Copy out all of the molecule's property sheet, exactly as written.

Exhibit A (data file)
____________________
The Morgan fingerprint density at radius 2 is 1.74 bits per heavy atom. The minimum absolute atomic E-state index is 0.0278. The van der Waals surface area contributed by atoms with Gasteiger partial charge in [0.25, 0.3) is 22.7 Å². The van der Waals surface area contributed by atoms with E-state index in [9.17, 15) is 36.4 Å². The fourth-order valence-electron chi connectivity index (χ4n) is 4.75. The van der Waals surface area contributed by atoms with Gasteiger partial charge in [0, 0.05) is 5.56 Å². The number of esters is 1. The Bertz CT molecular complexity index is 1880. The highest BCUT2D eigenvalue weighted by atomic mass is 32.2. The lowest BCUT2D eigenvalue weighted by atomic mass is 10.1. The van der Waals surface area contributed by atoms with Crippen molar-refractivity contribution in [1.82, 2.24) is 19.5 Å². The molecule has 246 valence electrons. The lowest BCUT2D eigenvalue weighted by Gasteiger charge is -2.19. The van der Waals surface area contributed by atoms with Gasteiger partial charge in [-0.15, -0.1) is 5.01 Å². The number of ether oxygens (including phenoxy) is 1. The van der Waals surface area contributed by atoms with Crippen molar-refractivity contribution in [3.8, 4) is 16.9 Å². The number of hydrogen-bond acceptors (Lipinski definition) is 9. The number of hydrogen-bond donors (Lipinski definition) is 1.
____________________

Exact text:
The Morgan fingerprint density at radius 2 is 1.74 bits per heavy atom. The minimum absolute atomic E-state index is 0.0278. The van der Waals surface area contributed by atoms with Gasteiger partial charge in [0.25, 0.3) is 22.7 Å². The van der Waals surface area contributed by atoms with E-state index in [9.17, 15) is 36.4 Å². The fourth-order valence-electron chi connectivity index (χ4n) is 4.75. The van der Waals surface area contributed by atoms with Gasteiger partial charge in [0, 0.05) is 5.56 Å². The number of esters is 1. The Bertz CT molecular complexity index is 1880. The highest BCUT2D eigenvalue weighted by atomic mass is 32.2. The lowest BCUT2D eigenvalue weighted by atomic mass is 10.1. The van der Waals surface area contributed by atoms with Crippen molar-refractivity contribution in [1.82, 2.24) is 19.5 Å². The molecule has 246 valence electrons. The lowest BCUT2D eigenvalue weighted by Gasteiger charge is -2.19. The van der Waals surface area contributed by atoms with Gasteiger partial charge in [-0.15, -0.1) is 5.01 Å². The number of ether oxygens (including phenoxy) is 1. The van der Waals surface area contributed by atoms with Crippen molar-refractivity contribution in [3.8, 4) is 16.9 Å². The number of hydrogen-bond acceptors (Lipinski definition) is 9. The number of hydrogen-bond donors (Lipinski definition) is 1.